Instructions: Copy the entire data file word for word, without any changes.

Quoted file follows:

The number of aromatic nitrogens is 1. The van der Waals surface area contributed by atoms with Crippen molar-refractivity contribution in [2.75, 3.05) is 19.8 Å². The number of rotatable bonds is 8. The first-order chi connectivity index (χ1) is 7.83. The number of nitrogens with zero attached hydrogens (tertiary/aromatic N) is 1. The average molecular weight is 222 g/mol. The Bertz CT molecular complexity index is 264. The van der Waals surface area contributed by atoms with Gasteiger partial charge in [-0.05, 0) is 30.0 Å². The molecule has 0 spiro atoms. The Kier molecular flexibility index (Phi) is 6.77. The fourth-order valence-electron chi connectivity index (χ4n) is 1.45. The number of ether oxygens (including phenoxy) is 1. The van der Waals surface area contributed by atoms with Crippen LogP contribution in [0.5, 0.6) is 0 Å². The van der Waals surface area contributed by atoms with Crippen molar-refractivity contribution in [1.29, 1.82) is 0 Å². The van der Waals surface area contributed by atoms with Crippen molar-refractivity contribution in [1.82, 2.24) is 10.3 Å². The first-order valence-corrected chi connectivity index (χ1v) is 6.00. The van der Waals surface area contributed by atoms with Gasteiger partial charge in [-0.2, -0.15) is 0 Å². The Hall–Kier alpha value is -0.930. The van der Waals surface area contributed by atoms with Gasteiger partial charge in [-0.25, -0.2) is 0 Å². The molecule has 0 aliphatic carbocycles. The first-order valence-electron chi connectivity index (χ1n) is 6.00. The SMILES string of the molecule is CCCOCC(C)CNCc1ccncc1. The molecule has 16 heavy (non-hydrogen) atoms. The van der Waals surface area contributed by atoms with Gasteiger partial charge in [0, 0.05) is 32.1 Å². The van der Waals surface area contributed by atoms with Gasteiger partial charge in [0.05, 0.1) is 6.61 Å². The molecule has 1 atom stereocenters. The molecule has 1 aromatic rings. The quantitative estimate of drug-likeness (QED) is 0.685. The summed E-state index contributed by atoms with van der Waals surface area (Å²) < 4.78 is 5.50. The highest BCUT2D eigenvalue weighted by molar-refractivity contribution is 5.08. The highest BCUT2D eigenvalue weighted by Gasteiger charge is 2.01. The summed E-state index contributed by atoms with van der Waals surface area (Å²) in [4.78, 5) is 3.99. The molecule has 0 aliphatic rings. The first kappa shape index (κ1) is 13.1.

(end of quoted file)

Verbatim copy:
The number of aromatic nitrogens is 1. The van der Waals surface area contributed by atoms with Crippen molar-refractivity contribution in [2.75, 3.05) is 19.8 Å². The number of rotatable bonds is 8. The first-order chi connectivity index (χ1) is 7.83. The number of nitrogens with zero attached hydrogens (tertiary/aromatic N) is 1. The average molecular weight is 222 g/mol. The Bertz CT molecular complexity index is 264. The van der Waals surface area contributed by atoms with Gasteiger partial charge in [-0.05, 0) is 30.0 Å². The molecule has 0 spiro atoms. The Kier molecular flexibility index (Phi) is 6.77. The fourth-order valence-electron chi connectivity index (χ4n) is 1.45. The number of ether oxygens (including phenoxy) is 1. The van der Waals surface area contributed by atoms with Crippen LogP contribution in [0.5, 0.6) is 0 Å². The van der Waals surface area contributed by atoms with Crippen molar-refractivity contribution in [1.29, 1.82) is 0 Å². The van der Waals surface area contributed by atoms with Crippen molar-refractivity contribution in [1.82, 2.24) is 10.3 Å². The first-order valence-corrected chi connectivity index (χ1v) is 6.00. The van der Waals surface area contributed by atoms with Gasteiger partial charge in [-0.2, -0.15) is 0 Å². The Hall–Kier alpha value is -0.930. The van der Waals surface area contributed by atoms with Gasteiger partial charge in [-0.25, -0.2) is 0 Å². The molecule has 0 aliphatic carbocycles. The first-order valence-electron chi connectivity index (χ1n) is 6.00. The SMILES string of the molecule is CCCOCC(C)CNCc1ccncc1. The molecule has 16 heavy (non-hydrogen) atoms. The van der Waals surface area contributed by atoms with Gasteiger partial charge in [0, 0.05) is 32.1 Å². The van der Waals surface area contributed by atoms with Gasteiger partial charge in [0.05, 0.1) is 6.61 Å². The molecule has 1 atom stereocenters. The molecule has 1 aromatic rings. The quantitative estimate of drug-likeness (QED) is 0.685. The summed E-state index contributed by atoms with van der Waals surface area (Å²) < 4.78 is 5.50. The highest BCUT2D eigenvalue weighted by molar-refractivity contribution is 5.08. The highest BCUT2D eigenvalue weighted by Gasteiger charge is 2.01. The summed E-state index contributed by atoms with van der Waals surface area (Å²) in [4.78, 5) is 3.99. The molecule has 0 aliphatic rings. The first kappa shape index (κ1) is 13.1.